What is Morquio A?

Morquio A is a rare and progressive inherited disease. It affects everyone differently, impacting organs, bones, and other parts of the body. Morquio A is a form of mucopolysaccharidosis (MPS), a lysosomal storage disorder.

What happens in Morquio A?

  • People with Morquio A do not make enough of a specific enzyme (en·zyme) in their cells, called N-acetylgalactosamine-6 sulfatase, or GALNS (gal·en·es)
  • GALNS breaks down and recycles GAGs (gags), cellular waste that builds up inside cells. In Morquio A, the particular GAG is called keratan sulfate (KS)
  • GAGs collect in organs, bones, and other parts of the body
Healthy Cell
Healthy cell with a regular amount of GAGs

GALNS break down and
recycle GAGs.

Morquio A Cell
Morquio A cell with GAG buildup

Without enough GALNS, GAGs build up in cells throughout the body.

Cause & Genetics

Morquio A is caused by mutations in the GALNS gene. These mutations are why people with Morquio A do not make enough GALNS.

Morquio A is an autosomal (au·to·so·mel) recessive disease, which means both parents must have the same genetic mutation to pass on Morquio A.

  • Parents can either have Morquio A or be carriers of the mutation. Carriers are people who are healthy, but can still pass on their gene mutation
  • Both boys and girls can inherit Morquio A

If 2 parents who are carriers of Morquio A have a child, there is a:

  • 25% chance the child will inherit Morquio A
  • 50% chance the child is a carrier of the gene mutation (just like the parents)
  • 25% chance the child is healthy (neither inheriting Morquio A nor a carrier)


Morquio A is heterogeneous (het·er·o·ge·ne·ous), which means that for each person with Morquio A:

  • Signs and symptoms are different
  • Severity of signs and symptoms may vary

There are over 270 mutations of the GALNS gene, which may be why people with Morquio A experience varying symptoms and disease severity.

Every Person With Morquio A is Unique
Six patients showing range of presentation of Morquio A
REMEMBER: While each person’s experience with Morquio A is different, symptoms will progress over time. Find resources and tools to help you manage Morquio A.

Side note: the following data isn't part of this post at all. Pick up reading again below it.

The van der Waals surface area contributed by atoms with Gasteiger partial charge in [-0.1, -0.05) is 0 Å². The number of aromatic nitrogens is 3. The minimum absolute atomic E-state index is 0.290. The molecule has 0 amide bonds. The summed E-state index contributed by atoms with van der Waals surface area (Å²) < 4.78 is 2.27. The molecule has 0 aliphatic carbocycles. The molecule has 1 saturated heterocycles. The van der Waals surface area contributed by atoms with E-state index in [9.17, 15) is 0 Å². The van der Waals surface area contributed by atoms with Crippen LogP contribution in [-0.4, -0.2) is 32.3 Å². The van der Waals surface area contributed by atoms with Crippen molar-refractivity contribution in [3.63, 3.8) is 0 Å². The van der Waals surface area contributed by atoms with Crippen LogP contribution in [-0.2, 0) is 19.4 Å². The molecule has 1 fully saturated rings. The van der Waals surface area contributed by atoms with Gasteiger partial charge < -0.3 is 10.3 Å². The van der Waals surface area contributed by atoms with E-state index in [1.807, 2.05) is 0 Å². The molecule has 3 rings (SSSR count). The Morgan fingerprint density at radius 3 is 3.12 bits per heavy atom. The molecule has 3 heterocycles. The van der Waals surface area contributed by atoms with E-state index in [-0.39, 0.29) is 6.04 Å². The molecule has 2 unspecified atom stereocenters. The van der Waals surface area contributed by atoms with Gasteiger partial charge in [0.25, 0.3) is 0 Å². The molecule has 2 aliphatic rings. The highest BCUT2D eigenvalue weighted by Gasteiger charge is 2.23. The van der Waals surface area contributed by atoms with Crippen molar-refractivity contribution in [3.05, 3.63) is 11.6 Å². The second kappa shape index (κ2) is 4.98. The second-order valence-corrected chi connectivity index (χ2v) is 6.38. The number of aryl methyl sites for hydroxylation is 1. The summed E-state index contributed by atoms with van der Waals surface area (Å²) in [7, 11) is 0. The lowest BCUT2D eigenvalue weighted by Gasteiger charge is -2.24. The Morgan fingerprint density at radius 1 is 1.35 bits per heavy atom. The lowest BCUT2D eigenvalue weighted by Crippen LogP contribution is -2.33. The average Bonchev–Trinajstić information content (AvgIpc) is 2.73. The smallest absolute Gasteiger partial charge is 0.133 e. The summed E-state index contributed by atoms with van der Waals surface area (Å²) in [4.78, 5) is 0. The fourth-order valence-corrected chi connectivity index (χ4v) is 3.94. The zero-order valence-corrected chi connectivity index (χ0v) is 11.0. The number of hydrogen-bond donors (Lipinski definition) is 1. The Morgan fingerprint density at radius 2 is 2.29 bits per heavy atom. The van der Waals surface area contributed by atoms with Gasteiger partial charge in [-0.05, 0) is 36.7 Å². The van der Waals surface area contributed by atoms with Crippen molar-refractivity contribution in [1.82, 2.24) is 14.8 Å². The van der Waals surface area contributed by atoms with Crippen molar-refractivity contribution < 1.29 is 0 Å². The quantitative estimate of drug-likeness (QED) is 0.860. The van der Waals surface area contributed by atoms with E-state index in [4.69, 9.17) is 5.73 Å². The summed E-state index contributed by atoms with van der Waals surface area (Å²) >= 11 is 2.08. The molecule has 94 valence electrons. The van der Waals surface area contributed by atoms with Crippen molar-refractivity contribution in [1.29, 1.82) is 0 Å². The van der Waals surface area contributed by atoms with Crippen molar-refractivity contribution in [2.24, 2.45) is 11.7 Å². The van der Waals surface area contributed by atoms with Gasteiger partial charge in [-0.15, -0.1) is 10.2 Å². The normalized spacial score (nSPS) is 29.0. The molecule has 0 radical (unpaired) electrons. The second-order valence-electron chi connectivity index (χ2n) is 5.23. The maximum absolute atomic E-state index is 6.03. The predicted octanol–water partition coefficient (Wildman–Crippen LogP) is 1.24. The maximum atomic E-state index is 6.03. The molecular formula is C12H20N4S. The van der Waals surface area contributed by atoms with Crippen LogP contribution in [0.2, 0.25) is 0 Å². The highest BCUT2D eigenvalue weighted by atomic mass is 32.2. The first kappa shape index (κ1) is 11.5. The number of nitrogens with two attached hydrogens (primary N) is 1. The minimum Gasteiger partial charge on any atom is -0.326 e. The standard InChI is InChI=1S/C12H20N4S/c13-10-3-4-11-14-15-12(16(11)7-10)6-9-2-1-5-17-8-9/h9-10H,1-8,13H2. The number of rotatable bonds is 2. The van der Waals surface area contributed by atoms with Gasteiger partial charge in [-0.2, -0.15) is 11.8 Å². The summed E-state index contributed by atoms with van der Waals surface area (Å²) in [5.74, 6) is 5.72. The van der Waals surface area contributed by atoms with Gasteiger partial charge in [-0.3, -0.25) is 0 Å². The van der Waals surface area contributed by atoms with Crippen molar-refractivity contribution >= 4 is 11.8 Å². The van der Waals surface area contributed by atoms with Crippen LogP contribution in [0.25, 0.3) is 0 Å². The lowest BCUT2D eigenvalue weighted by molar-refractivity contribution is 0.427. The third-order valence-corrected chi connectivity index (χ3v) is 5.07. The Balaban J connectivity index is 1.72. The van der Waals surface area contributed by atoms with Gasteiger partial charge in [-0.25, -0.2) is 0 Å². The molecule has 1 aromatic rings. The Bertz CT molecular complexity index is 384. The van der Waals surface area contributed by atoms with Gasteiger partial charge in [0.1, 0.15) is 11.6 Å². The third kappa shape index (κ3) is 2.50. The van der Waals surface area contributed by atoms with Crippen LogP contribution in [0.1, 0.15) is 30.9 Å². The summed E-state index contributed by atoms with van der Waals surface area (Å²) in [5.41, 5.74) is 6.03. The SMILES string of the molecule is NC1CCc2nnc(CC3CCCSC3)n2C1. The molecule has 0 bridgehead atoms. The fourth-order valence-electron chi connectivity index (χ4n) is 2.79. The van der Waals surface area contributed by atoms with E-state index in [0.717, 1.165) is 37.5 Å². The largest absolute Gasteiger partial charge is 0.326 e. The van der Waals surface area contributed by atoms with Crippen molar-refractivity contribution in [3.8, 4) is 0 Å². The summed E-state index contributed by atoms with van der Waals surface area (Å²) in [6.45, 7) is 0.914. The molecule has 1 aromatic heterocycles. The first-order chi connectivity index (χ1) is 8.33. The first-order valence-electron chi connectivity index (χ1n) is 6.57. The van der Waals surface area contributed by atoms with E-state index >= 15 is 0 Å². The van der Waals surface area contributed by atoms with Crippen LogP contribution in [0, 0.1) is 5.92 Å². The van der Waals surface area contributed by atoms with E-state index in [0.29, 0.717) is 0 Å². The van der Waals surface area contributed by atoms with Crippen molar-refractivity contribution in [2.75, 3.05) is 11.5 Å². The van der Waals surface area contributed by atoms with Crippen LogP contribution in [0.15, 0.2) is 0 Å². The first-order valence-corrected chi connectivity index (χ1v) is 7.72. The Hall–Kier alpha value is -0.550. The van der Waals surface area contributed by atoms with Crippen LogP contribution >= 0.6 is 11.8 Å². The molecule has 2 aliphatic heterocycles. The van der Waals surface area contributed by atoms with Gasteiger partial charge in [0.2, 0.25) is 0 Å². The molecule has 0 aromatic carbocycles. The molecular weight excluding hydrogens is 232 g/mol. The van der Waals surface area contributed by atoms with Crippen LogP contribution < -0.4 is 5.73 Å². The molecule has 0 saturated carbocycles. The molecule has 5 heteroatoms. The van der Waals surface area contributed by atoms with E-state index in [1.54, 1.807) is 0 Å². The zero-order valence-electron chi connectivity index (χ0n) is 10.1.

Signs & Symptoms

When do signs and symptoms start?

The signs and symptoms of Morquio A affect individuals differently. For many, enough GAGs have built up by age 2 or 3 to start causing problems such as oddly shaped bones, knock knees, a curved spine, and irregular chest growth. For some people, more serious symptoms can begin at 6 months old, while others may not see initial symptoms (hip stiffness and pain) until the second decade of life. Regardless of when these various symptoms begin, Morquio A is a progressive disease that can change over time.

In Morquio A, it is common for people to have complications in their:

  • Bones and spine
  • Lungs and airways
  • Heart
  • Eyes and ears
  • Teeth
  • Digestive tract

While Morquio A symptoms can vary, many patients may share yours. Read the stories of others with Morquio A by joining MorCommunity.

Tests & Diagnosis

Enzyme Activity: The “Gold Standard” for Diagnosis

Enzyme activity testing is considered the “gold standard” for diagnosing Morquio A. Usually done by analyzing a person’s blood, the enzyme test measures the activity of GALNS in the body.


When getting tested for Morquio A, your doctor may also perform:

Blood test tube icon

Urine test. This test measures the GAG level in a person’s urine

Molecular testing. This is an optional test that identifies mutations in the GALNS gene. Molecular testing is necessary for prenatal and genetic carrier testing. This can reduce the risk of passing the disease on in families.

Role of the geneticist and other specialists in diagnosis

People with Morquio A need a coordinated healthcare team that includes a geneticist and a variety of doctors called specialists.

Diagnosis of Morquio A requires a visit to a geneticist, a doctor who treats patients with genetic disorders.